Originally created 01/31/06

Council gets plans for complex



NORTH AUGUSTA - The city is considering a municipal complex design that would dominate its skyline from the Savannah River to the top of Georgia Avenue.

The Boudreaux Group, a Columbia architecture firm hired to design the planned building, showed its first draft to the North Augusta City Council at a study session last week.

The asymmetrical design included four stories and a rectangular tower on top, yet it maintained a traditional style.

"This tower is just going to light up like a beacon," said Randall Huth, an architect with The Boudreaux Group. "You can see it from everywhere."

It would also bring natural light into the atrium and two-story lobby, added Boudreaux architect Heather Mitchell.

Council members provided feedback on the design but officials declined to release drawings, saying it was too soon. City leaders hope to have the building finished by July 2008.

It will be at the intersection of Georgia and Bluff avenues, and at a new road that will extend from the intersection to the riverfront.

Mr. Huth said the building will need a prominent facade if it is going to act as a bookend to Lookaway Hall, the city's most recognizable landmark at Georgia and Forest avenues.

"If we're going to bookend Lookaway, we need that traditional look," Councilwoman Carolyn Baggott said.

The proposed design, which covers more than 73,000 square feet, includes space for city council chambers, administrative offices, public functions and exhibits. It also features outdoor terraces and a circular staircase.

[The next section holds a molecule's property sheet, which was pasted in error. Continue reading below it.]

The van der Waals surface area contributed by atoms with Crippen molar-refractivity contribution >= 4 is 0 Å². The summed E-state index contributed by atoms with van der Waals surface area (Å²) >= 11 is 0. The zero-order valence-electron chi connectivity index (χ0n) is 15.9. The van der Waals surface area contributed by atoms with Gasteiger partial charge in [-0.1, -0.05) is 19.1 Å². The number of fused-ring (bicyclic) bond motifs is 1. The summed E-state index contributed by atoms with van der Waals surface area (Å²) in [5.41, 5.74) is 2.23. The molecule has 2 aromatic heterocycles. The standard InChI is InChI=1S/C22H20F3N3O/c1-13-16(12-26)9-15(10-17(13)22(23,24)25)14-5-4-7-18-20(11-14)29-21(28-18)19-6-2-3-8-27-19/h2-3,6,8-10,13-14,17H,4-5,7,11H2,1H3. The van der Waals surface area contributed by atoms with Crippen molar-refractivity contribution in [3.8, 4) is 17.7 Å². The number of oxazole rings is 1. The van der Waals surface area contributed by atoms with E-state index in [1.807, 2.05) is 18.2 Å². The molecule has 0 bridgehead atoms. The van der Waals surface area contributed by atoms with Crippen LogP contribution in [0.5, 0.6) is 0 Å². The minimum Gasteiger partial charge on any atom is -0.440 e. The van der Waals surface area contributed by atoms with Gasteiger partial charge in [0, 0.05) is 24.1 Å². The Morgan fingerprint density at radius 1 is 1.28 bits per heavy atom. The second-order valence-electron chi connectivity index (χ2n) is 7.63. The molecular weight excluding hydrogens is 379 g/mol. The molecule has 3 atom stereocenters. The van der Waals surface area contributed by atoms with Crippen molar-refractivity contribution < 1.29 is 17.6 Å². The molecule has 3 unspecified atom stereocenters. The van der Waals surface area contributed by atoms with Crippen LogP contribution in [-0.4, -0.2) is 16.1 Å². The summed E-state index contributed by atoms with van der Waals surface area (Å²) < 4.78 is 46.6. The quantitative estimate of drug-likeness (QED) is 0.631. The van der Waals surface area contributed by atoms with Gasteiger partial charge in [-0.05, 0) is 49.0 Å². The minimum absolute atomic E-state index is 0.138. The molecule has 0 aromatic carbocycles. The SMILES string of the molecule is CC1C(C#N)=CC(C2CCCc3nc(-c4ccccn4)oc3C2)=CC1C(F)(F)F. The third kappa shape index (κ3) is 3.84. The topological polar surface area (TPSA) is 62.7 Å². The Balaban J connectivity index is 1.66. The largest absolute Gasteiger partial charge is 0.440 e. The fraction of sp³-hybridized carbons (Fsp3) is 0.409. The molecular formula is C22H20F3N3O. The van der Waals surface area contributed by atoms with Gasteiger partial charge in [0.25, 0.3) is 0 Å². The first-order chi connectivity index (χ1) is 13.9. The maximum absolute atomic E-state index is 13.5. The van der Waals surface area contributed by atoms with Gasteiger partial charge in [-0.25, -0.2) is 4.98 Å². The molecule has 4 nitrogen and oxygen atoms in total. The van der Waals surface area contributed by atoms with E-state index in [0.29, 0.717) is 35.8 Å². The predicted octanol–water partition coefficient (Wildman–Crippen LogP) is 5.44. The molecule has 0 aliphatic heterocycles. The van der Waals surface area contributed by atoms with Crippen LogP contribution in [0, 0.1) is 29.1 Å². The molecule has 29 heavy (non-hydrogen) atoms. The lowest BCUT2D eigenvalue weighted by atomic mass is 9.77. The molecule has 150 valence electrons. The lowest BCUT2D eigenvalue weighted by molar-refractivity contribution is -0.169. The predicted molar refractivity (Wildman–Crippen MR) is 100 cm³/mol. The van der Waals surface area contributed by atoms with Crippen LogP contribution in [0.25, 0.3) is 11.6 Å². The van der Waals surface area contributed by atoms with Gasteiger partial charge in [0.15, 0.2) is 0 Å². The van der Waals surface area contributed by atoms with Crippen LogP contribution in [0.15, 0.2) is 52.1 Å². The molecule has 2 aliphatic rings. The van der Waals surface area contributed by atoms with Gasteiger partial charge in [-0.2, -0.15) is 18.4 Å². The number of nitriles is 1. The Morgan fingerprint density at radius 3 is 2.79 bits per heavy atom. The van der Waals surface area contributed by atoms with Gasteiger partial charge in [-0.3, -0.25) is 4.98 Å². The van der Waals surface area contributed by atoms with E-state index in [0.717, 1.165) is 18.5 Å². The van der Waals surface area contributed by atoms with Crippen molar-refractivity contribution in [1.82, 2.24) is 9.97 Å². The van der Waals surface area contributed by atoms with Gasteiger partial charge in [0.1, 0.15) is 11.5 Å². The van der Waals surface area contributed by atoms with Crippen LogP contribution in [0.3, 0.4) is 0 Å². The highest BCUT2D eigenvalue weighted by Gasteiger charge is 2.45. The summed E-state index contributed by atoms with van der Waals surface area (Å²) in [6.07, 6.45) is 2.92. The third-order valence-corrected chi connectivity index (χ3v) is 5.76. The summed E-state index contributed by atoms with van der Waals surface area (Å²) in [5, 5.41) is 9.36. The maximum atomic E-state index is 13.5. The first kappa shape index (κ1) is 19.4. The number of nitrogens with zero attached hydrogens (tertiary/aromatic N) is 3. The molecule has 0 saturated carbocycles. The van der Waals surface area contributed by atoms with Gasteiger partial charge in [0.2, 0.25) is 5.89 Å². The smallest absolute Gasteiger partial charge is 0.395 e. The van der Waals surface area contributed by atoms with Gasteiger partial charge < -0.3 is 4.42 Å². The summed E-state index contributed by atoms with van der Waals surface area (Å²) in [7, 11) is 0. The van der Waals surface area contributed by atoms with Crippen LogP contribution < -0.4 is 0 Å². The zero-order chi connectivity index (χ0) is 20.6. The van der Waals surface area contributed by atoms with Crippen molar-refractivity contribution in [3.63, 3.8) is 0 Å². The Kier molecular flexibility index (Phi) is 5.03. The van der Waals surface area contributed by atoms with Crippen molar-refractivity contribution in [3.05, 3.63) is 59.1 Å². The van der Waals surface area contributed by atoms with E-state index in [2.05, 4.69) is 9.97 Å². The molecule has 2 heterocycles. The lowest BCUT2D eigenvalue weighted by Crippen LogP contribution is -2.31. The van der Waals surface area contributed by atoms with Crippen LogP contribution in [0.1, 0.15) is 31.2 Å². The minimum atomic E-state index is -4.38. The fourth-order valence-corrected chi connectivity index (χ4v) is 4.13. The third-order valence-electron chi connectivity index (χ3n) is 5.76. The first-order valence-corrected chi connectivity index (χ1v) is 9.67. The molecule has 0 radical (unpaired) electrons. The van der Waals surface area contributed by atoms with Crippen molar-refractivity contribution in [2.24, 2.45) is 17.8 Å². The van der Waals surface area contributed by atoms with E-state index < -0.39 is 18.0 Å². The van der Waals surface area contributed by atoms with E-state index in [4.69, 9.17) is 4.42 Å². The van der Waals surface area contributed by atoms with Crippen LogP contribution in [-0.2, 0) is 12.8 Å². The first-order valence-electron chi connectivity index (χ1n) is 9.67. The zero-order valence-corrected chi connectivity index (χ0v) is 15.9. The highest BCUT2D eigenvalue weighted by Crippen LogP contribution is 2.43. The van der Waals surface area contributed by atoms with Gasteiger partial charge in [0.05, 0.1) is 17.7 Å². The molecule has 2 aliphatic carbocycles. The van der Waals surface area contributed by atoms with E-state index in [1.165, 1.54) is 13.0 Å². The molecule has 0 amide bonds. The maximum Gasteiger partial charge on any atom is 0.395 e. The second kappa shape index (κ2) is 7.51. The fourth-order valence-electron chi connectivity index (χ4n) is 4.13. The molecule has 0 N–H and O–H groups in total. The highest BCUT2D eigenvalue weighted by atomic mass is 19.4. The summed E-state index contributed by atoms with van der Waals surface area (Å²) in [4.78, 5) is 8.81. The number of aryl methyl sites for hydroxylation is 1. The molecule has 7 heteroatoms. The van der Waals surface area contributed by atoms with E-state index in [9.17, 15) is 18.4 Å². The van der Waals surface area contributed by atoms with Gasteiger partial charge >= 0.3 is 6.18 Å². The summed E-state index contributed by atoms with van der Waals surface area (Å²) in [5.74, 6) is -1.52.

Architects discussed including a trail through the property's existing vegetation to the Greeneway as part of the project.

According to city officials, construction will be paid for with $5 million in 1-cent capital projects sales tax money and a $4.5 million general obligation bond.

City Administrator Charles Martin said additional capital project sales and local hospitality taxes of $1.5 million for heritage and cultural arts expenditures could be contributed toward construction costs as well.

"Budget's not a problem while we're dreaming," Mayor Lark Jones said.

The council agreed that the building should include space for the North Augusta Cultural Arts Council and the Heritage Council of North Augusta.

"This is the best opportunity this city will have for many, many years to come to provide space for these two quality-of-life functions," Mr. Martin said. "The community hasn't developed its full potential in cultural arts and heritage preservation functions."

Reach Betsy Gilliland at (803) 648-1395, ext. 113, or betsy.gilliland@augustachronicle.com.